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Hospitals to list procedure prices under new law: What you need to know

Health care advocates warn there's a big difference the list price and the actual transaction price — the cost the patient is responsible for.

Hospitals already have to make prices for procedures available on request, but a new rule requiring them to post the information online goes into effect on Jan. 1, 2019.

The move toward price transparency sounds like a step in the right direction — part of government efforts to encourage patients to become better educated decision makers in their own care and shop around for the best value for, say, a colonoscopy.

But some health care advocates warn the new requirement is not as straightforward as it appears and may be confusing to consumers.

“This is the list price. When you go to buy a car, you have a manufacturer’s suggested retail price — this is basically what it is,” said NBC News medical contributor Dr. Natalie Azar on TODAY Friday.

“The concern is that there’s a big difference between what the list price is and what the actual transaction price is — the cost the patient is responsible for.”

Almost no one pays the charges indicated on the price list, said Dr. Ira Nash, senior vice president and executive director of Northwell Health Physician Partners in New York. The real prices are the result of negotiations with insurance companies and those are not published, he added.

That list price may also not be that meaningful to patients because they still have to go back to their insurance company and find out what their bottom line — the patient responsibility — is going to be, Azar noted. That can depend on each patient’s co-pays, co-insurance and deductibles.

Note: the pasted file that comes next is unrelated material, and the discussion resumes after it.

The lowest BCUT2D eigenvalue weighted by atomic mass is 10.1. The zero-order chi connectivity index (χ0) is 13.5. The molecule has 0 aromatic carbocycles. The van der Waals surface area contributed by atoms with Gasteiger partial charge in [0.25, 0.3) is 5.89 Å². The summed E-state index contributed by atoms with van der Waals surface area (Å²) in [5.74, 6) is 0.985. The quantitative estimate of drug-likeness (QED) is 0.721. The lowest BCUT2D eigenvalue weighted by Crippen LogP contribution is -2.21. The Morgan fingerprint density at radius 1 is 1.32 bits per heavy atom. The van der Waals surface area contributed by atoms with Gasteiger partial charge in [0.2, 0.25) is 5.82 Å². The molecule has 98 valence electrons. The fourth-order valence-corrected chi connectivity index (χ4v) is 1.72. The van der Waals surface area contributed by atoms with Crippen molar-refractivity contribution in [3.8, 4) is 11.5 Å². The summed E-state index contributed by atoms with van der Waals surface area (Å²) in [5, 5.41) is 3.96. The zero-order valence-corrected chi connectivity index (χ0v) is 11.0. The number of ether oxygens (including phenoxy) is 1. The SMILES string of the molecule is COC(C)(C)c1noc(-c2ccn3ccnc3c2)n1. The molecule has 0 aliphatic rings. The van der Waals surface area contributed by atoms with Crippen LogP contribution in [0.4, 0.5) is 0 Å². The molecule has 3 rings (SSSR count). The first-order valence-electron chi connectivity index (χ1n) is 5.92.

So the new policy is a nice step forward, but “falls far short of being effective or useful for most people,” said Jeanne Pinder, founder and CEO of ClearHealthCosts.

“Publicizing the list price has the paradoxical effect of causing people to believe that these prices — inflated and fanciful — actually represent what they cost,” she said.

There’s a legitimate concern the new policy is not going to benefit consumers and could confuse patients more than help them, added Benendic Ippolito, research fellow in economic policy at the American Enterprise Institute.

The prices also won’t help people in a crisis who can’t exactly price compare what the hospitals in their area charge as they’re rushed to the ER, Azar pointed out.

She recommended patients who aren’t facing an emergency become informed about the prices, but also consider each hospital’s safety record, quality of care and aspects such as location.

“If you have time to plan for something, I think you can make smart decisions,” Azar said.

NBC News medical researcher Judy Silverman contributed to this report.